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Paris Fashion Week- Digital Haute Couture

2020 has been a year of firsts. The first Global pandemic of the modern age. The first nationwide, government sanctioned, furlough scheme. And the first time many of us had to join a mile-long queue outside the supermarket for our groceries. Now as the world tries to grapple with a new normal, the world of fashion attempts another ‘first’.


Paris Haute Couture Fashion Week- but digital. And if that doesn’t seem mad enough, everyone’s invited, which is practically shocking in an industry that is known for its unbending exclusivity. So how did these online Haute Couture shows ‘go down’ and what were the highlights? Read on for the down-low on the industry’s FIRST ever digital fashion week.


From the 6th to the 8th of July the likes of Chanel, Dior, Viktor & Rolf and Valentino took the leap into the online, to show off their Autumn/Winter 2020 Haute Couture Collections. But this was not your standard catwalk presentation! The showcases took form and culminated into fashion films and documentaries, with aspirations to expose the narrative and influence behind the finely crafted garments, through the guise of moving imagery.





Understandably this posed a difficult task for Haute Couture designers facing cataclysmic and unprecedented change within such a short period of time. Which leads me to the Fashion Houses who took this in their stride and ultimately model the highlights of the 2020 Couture Paris ‘shows’.





First on my list has to be Chanel; classic, minimalistic, but with an added twist. We saw a line-up of models dancing against a clean white backdrop, draped in the best of Chanel. Tweed Jackets and little black dresses but re-constructed for the contemporary and mashed together to a rendition of ‘Acid’ by Jockstrap. This formed a perfect contribution from the Parisian Fashion House.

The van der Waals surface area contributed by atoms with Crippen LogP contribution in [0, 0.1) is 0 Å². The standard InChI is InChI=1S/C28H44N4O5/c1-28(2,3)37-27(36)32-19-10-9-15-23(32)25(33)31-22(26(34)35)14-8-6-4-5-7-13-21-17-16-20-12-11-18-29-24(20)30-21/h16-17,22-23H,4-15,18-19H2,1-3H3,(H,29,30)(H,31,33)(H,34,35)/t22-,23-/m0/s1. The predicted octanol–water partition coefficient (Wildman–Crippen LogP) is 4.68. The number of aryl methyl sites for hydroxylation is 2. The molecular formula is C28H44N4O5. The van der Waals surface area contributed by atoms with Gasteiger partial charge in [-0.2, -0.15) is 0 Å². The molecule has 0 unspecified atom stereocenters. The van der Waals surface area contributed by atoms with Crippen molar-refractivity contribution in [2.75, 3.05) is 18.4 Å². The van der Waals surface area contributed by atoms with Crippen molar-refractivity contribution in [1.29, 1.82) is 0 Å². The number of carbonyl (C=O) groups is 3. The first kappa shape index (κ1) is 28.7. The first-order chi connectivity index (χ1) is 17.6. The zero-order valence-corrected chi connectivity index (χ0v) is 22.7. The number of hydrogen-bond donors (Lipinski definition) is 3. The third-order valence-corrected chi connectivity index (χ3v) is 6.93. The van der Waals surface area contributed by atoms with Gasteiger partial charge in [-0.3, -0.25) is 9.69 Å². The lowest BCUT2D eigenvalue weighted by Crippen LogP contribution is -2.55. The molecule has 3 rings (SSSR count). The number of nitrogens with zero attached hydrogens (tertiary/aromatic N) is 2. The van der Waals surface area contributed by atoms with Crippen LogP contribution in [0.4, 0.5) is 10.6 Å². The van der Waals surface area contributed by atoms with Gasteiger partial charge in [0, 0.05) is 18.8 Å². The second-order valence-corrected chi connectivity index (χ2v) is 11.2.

Next Dior and their video short, which I can only describe as wonderfully weird. It begins with a peep through the looking glass into the creation of the couturier garments on miniature mannequins, but then we travel into a fairy tale world, featuring mermaid’s, wood nymphs and an array of ‘mystical creatures’. Bell Boys travel with a trunk of the miniature garments and exhibit them to these ‘creatures’ of the wood. Setting aside the somewhat unusual mythological narrative and looking instead at the garments, we see a wonderful line-up of Dior Couture, elegant dresses and beautiful silhouettes. Classic Dior.


And the third and final highlight has to be Giambattista Valli, which captures the perfection of Paris with a wonderful assortment of ball gowns, puffed skirts and quirky netted head dresses. Valli uses quintessential reds, pinks, blacks and ivories to create these magnificent couture ensembles and displays titbits of Paris on film, alongside the model, who moves to music against a simple backdrop. Although these highlights are symbolic of the couturier ‘digital age’, there is so much more to see, and with YouTube as the medium, there is no excuse but to get online and start watching!


So, did this prove to be a successful ‘event’? From scouring the internet one can only come to the conclusion that feelings were particularly mixed about this new format. And you do have to take into account the subjectivity around fashions ‘clap-back’ to the coronavirus. While some cry-out for the catwalk, others are likely to be dazzled by the ingenuity of it all. I’m inclined to side with the latter and on a personal note I was particularly impressed by fashion royalty flinging their doors wide and inviting the masses to watch with them. The industry has once again claimed a robust approach in ensuring that the fanciful world of fashion is not pulled to an abrupt stop. The show will go on, digital or not.


By Natasha Dunn



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